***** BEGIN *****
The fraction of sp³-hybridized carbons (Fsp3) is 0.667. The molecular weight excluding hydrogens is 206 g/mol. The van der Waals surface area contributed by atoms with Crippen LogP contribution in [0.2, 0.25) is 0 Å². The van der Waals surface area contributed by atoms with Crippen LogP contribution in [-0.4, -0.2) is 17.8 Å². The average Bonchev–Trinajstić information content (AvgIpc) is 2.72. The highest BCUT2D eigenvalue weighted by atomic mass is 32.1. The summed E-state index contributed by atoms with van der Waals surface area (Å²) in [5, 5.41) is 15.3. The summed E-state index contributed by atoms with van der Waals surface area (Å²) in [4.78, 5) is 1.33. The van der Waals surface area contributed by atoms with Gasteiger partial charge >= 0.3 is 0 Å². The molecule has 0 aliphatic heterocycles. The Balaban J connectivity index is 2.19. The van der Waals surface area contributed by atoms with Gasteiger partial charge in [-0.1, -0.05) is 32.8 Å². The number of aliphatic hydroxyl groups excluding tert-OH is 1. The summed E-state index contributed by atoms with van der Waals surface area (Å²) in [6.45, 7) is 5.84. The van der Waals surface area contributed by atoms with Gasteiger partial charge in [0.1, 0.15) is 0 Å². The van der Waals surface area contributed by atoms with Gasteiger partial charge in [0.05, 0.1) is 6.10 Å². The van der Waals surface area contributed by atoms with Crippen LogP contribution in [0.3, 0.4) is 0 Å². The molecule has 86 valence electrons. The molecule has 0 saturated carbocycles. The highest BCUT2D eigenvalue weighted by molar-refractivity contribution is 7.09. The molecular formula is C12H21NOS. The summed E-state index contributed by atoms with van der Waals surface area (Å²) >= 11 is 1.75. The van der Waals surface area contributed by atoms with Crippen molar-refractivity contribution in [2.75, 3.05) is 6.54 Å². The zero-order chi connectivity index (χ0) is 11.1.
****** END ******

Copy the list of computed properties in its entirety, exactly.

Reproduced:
The fraction of sp³-hybridized carbons (Fsp3) is 0.667. The molecular weight excluding hydrogens is 206 g/mol. The van der Waals surface area contributed by atoms with Crippen LogP contribution in [0.2, 0.25) is 0 Å². The van der Waals surface area contributed by atoms with Crippen LogP contribution in [-0.4, -0.2) is 17.8 Å². The average Bonchev–Trinajstić information content (AvgIpc) is 2.72. The highest BCUT2D eigenvalue weighted by atomic mass is 32.1. The summed E-state index contributed by atoms with van der Waals surface area (Å²) in [5, 5.41) is 15.3. The summed E-state index contributed by atoms with van der Waals surface area (Å²) in [4.78, 5) is 1.33. The van der Waals surface area contributed by atoms with Gasteiger partial charge >= 0.3 is 0 Å². The molecule has 0 aliphatic heterocycles. The Balaban J connectivity index is 2.19. The van der Waals surface area contributed by atoms with Gasteiger partial charge in [-0.1, -0.05) is 32.8 Å². The number of aliphatic hydroxyl groups excluding tert-OH is 1. The summed E-state index contributed by atoms with van der Waals surface area (Å²) in [6.45, 7) is 5.84. The van der Waals surface area contributed by atoms with Gasteiger partial charge in [0.1, 0.15) is 0 Å². The van der Waals surface area contributed by atoms with Gasteiger partial charge in [0.05, 0.1) is 6.10 Å². The van der Waals surface area contributed by atoms with Crippen LogP contribution in [0.3, 0.4) is 0 Å². The molecule has 86 valence electrons. The molecule has 0 saturated carbocycles. The highest BCUT2D eigenvalue weighted by molar-refractivity contribution is 7.09. The molecular formula is C12H21NOS. The summed E-state index contributed by atoms with van der Waals surface area (Å²) >= 11 is 1.75. The van der Waals surface area contributed by atoms with Crippen molar-refractivity contribution in [2.75, 3.05) is 6.54 Å². The zero-order chi connectivity index (χ0) is 11.1.